Brent futures for February delivery dropped 78 cents, or 0.9%, to $83.55 per barrel, while U.S. crude fell 75 cents, or 0.9%, to $78.78 per barrel.
Both benchmarks experienced a decrease of more than $1 per barrel earlier in the day after reaching their highest levels in three weeks on Tuesday due to hopes for an increase in fuel demand. China announced that it would no longer require inbound travelers to quarantine starting on January 8th, a significant step towards relaxing its strict border controls. However, Chinese hospitals face intense strain due to a surge in COVID-19 infections as the country addresses the virus as an endemic issue.
"Even after China eased COVID restrictions, it is difficult for demand to recover in a short time due to the rapid decline of people's outdoor activities due to the massive infection (numbers)"
said Leon Li, an analyst at CMC Markets. Oil refiners in the U.S. were working on Tuesday to restore operations at a dozen facilities that were shut down by freezing weather across much of the country. This process may continue into January in some cases. The Arctic blast that brought temperatures well below freezing also disrupted production, reducing oil and gas output from North Dakota and Texas.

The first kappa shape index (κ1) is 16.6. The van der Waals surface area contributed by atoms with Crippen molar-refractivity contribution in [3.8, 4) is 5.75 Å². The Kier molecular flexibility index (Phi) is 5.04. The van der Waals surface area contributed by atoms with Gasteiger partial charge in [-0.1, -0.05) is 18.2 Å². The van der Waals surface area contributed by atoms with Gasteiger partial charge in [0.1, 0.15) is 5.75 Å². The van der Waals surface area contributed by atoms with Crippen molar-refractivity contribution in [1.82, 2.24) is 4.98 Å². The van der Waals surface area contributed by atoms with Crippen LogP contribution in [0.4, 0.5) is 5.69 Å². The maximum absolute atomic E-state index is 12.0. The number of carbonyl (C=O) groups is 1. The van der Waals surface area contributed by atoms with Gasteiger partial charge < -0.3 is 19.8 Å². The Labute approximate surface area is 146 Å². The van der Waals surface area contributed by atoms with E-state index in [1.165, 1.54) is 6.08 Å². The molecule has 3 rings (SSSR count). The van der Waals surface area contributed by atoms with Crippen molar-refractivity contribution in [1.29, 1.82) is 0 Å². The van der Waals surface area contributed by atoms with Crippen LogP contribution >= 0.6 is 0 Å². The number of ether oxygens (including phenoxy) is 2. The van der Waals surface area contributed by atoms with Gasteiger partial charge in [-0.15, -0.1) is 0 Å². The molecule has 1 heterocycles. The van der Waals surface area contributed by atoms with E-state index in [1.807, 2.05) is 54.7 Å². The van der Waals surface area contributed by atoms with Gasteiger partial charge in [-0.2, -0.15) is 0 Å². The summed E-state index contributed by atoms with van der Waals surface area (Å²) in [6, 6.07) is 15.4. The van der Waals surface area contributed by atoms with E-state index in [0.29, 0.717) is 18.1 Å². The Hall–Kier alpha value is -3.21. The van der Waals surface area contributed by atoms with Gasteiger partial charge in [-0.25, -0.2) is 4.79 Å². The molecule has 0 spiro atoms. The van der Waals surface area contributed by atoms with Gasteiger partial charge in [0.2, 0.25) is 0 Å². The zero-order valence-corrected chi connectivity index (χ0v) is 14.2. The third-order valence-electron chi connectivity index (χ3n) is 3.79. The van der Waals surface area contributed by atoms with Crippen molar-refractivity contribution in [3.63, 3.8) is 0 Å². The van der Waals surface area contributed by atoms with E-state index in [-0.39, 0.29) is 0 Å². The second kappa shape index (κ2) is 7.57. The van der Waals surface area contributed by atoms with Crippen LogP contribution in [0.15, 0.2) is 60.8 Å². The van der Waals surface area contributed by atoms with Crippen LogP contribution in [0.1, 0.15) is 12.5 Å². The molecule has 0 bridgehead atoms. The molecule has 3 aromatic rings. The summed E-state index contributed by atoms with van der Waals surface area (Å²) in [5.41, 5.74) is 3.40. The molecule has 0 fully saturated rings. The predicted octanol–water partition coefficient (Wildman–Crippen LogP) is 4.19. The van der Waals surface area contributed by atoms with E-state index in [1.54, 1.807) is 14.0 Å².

Oil Prices Supported by Russia's Plans to Ban Oil Sales to G7 Price Cap-Abiding Countries
Prices were supported by the news that Russia plans to ban oil sales from February 1st to countries that adhere to a G7 price cap imposed on December 5th. U.S. crude oil stocks are estimated to have fallen by 1.6 million barrels last week, with distillate inventories also expected to be down, according to a preliminary Reuters poll released on Tuesday.
The American Petroleum Institute, an industry group, will release data on U.S. crude inventories at 4:30 p.m. EDT on Wednesday. The U.S. Department of Energy will release its figures at 10:30 a.m. (1530 GMT) on Thursday.